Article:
An 11-year-old girl reported to the Department Of Pedodontics, Rama Dental College Hospital and Research Centre, with long-standing pain and pus in the lower left tooth region since 1 year. She had undergone treatment for it under various general dental practitioners, but there was no relief. The patient had pain, pus, and swelling for last 1 year. The nature of pain was dull, intermittent, and radiating which aggravated on eating food and subsided after taking medication. She had undergone extraction of 73, 5 days back, and was referred to the department by a dental surgeon with the radiographs as he was not able to reach to a diagnosis. On general examination, the patient was pale, malnourished, and weak. An extra-oral examination of the left side revealed a diffused nontender swelling which was hard in consistency, and the overlying skin color was normal. On intraoral examination, 74 was grossly decayed. Localized swelling was seen extending from 32 to the distal aspect of 75. The swelling involved the marginal and attached gingiva and buccal vestibule in the same region [Figure 1]. The overlying mucosa appeared to be erythamatous associated with a draining intraoral sinus in the region of 74 [Figure 2]. Buccal vestibular obliteration was seen. The swelling was soft in consistency, tender on palpation, and associated with draining sinus. Buccal vestibular tenderness was present. A provisional diagnosis of chronic periapical abscess in relation to 74 with a differential diagnosis of chronic suppurative osteomyelitis, Garre's osteomyelitis, or infected periapical cyst was made.{Figure 1}{Figure 2}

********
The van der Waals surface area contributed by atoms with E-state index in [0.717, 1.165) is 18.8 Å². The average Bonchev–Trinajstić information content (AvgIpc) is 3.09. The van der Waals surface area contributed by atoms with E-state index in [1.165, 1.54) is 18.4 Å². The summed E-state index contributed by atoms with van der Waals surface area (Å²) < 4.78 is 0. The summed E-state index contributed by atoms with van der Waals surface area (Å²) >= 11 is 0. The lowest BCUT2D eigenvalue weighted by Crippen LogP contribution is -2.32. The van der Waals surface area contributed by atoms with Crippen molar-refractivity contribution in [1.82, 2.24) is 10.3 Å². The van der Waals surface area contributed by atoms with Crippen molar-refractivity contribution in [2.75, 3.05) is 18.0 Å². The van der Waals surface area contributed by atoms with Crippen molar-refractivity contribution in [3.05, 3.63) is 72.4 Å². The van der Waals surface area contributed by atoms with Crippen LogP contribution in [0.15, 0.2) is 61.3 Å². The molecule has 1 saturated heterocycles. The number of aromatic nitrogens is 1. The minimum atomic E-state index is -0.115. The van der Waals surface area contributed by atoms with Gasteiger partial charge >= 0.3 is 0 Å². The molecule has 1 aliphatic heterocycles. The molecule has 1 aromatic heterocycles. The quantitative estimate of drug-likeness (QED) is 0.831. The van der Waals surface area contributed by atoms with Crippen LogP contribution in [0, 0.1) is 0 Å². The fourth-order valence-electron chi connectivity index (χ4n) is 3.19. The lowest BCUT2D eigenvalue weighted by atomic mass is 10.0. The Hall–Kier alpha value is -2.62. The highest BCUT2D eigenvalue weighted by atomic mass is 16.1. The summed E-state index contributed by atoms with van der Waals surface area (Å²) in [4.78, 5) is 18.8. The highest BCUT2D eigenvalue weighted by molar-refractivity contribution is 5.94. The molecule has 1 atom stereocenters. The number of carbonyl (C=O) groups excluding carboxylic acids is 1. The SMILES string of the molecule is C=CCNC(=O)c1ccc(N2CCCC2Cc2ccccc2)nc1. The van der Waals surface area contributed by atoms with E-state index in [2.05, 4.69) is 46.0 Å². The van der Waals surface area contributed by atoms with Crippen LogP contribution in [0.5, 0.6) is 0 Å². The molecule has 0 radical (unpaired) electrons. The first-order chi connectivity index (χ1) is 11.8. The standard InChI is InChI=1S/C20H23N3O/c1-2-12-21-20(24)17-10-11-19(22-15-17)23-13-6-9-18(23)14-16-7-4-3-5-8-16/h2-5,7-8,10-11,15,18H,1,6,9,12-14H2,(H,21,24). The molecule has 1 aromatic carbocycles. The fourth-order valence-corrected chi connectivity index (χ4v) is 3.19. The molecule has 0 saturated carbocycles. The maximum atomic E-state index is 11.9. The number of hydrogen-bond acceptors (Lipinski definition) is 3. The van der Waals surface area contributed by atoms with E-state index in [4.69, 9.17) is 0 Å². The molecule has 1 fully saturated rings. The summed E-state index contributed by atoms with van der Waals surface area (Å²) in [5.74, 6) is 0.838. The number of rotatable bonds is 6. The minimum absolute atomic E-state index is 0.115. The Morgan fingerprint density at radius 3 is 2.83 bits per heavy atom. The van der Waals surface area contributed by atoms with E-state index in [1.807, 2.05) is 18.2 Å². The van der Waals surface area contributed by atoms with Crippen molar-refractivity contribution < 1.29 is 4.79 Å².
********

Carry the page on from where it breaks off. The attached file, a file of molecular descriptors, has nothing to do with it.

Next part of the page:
Her panoramic radiograph revealed a radiolucent, diffuse osteolytic lesion apical to 74 [Figure 3]. Fluid aspiration was done in the area and was sent for a culture sensitivity test. Extraction was done with respect to 74 and the socket was curetted and the patient was placed on antibiotics (inj. Virexim T 1 g, ΍ BD; inj. Amikacin 250 mg, BD; inj. Novaclox 500 mg, ΍ BD). The medication was given for a period of 2 weeks, under the supervision of a pediatrician. The postextraction recall after 2 weeks showed a slight reduction in the swelling but pain persisted in the area. Another panoramic radiograph was taken which showed the presence of a visibly demarcated radiolucency on the lower border of the mandible in the region of 33, 34 with the involvement of 33, 34 in the lesion.{Figure 3}

A surgical intervention was sought; the infected area was opened, necrotic bone was removed and area debrided [Figure 4]. Then 33, 34 were extracted and fresh bleeding was induced in the affected area, and the tissue was sutured back. The necrotic bone along with the extracted teeth was sent for histopathology, which confirmed the diagnosis of "chronic suppurative osteomyelitis" [Figure 5].{Figure 4}{Figure 5}

The patient was kept on antibiotics; analgesics and betadine mouth wash were prescribed. A regular recall after every 3 days was kept for a period of 2 weeks and then weekly for a period of 2 months. The affected area showed complete healing clinically [Figure 6], and a panoramic radiograph was taken. The radiograph showed healing in the area where previously the osteolytic lesion was present [Figure 7].{Figure 6}{Figure 7}